Now that the trip is finally here, the build up often reminds me of A-Team episodes.
In my mind I know that the past month or so has been a long chain of communication between myself and quite a few people, but in that place between my intellectual mind and the emotional place the memories turn into a highlight reel. A-Team has the best montage sequences and in these moments I get fierce montage envy. I want the equipment assembly to military percussion and magical appearance of defensive weaponry just when I need it.
I get a flash of packing a bag or what I see through a clean windshield as I blow down the highway, none of it organized. The sequence feels like it has its own beat, with cymbal crashes and horn breakdowns, creating a song out of the imperfection that is memory. Less episodic television, more Metropolitan Bopera House (no, that was not a misspelling.)
Getting ready means hammering out a plan for myself, particularly around sleep. As a person who can fall into depression much easier than most, I have a responsibility to myself to make sure that this trip doesn’t throw me off balance. I went to my trusted psych doc, who laughed and said “Please tell me you didn’t book a middle seat.” I laughed too, though it was more of a nervous chuckle. I was sweating a little too. He could tell I was a little scared. Jet lag does a lot more to folks like me than others.
He first told me that the problem isn’t an insurmountable one. Like it or not, I’m getting some jet lag and I’ll just need to deal. One way is to use my CPAP on the plane, something I didn’t even know I could do. Apparently the model I have is FAA-certified, so I can plug it in with no problems. But he also pointed out that something I am often fixated on, hydration, is definitely a good place to start. Drinking water can make the difference between recovering in a few days or struggling for weeks.
But he made it clear toward the end of our session: while I don’t have a choice about whether or not I get jet lag, I certainly have a choice as to whether I embrace it as part of the human condition or fear it. These choices define us and we can’t shy away from having them. Life is full of risks and though we shouldn’t be foolish, some risks seem like they are worth taking. I’ve been in good mental health for a few years now. I take care of my brain and know myself better than ever before.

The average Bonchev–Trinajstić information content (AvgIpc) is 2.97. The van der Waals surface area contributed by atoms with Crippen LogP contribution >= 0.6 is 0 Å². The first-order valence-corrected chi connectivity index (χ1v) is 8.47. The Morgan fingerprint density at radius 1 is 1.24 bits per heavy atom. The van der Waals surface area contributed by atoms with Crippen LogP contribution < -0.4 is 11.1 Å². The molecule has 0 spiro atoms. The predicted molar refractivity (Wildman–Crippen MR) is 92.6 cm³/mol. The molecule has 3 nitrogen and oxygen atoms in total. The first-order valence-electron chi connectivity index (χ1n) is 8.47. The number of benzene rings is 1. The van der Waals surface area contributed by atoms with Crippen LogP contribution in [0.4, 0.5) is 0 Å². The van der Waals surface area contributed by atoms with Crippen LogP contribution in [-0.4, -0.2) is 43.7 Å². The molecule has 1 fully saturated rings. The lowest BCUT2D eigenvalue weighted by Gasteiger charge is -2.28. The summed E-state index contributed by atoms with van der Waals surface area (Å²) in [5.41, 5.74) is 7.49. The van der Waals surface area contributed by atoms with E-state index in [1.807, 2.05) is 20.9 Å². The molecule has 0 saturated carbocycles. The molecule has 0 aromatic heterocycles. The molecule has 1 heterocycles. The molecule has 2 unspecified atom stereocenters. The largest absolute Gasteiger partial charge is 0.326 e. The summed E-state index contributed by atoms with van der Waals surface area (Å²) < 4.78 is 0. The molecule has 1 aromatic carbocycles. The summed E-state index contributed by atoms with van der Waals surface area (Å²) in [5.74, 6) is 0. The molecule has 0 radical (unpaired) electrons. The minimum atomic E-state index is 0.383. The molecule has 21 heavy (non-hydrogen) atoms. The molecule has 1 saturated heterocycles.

I left the office less nervous. I’ve had moments during the weeks leading up to this one where I was still gripped with fear. But I have been thinking about my doc and what he said in relationship to my work. There’s so much of the future of movement work that feels so risky right now. The emergence of the alt-right as a force dragging the center farther and farther away has left a lot of movement builders feeling helpless. It is a very different energy in this sweltering summer than the hard-driving winter and spring. Folks are slowing down and seeing that this new paradigm won’t go away with pink hats and safety pins. An interesting byproduct is the linking of arms, a kind of desperate solidarity that we see so much when people struggle together. I can’t lie… I’m really enjoying it despite the circumstances that got us here.
Being afraid isn’t a plan. It is definitely a feeling, and we should respect that feeling, but it won’t get us where we need to be in this moment if we aren’t seeing it for what it is. It needs to be faced with information and courage… we need that solidarity. I think that’s what excites me most about this trip. The kind of solidarity that this unlocks is so generative and deep. Indeed, some of USLAW’s best work has been around bringing union members from far-flung regions close to one another. Fear gives way to curiosity, catastrophizing gives way to scheming.
Someone asked me recently what I want to get out of this trip. I had some pat answers but I think I know now that what I really want is to tap into the energy that can only come from that desperate solidarity. I want to get people who feel the wall against their back to link arms with the stranger next to them. To plot and scheme and plan.
Like Hannibal Smith from the A-Team, I love it when a plan comes together.
PS – The A-Team had a pro-union episode called Labor Pains where they organized a union in three days. Look it up and watch with your friends.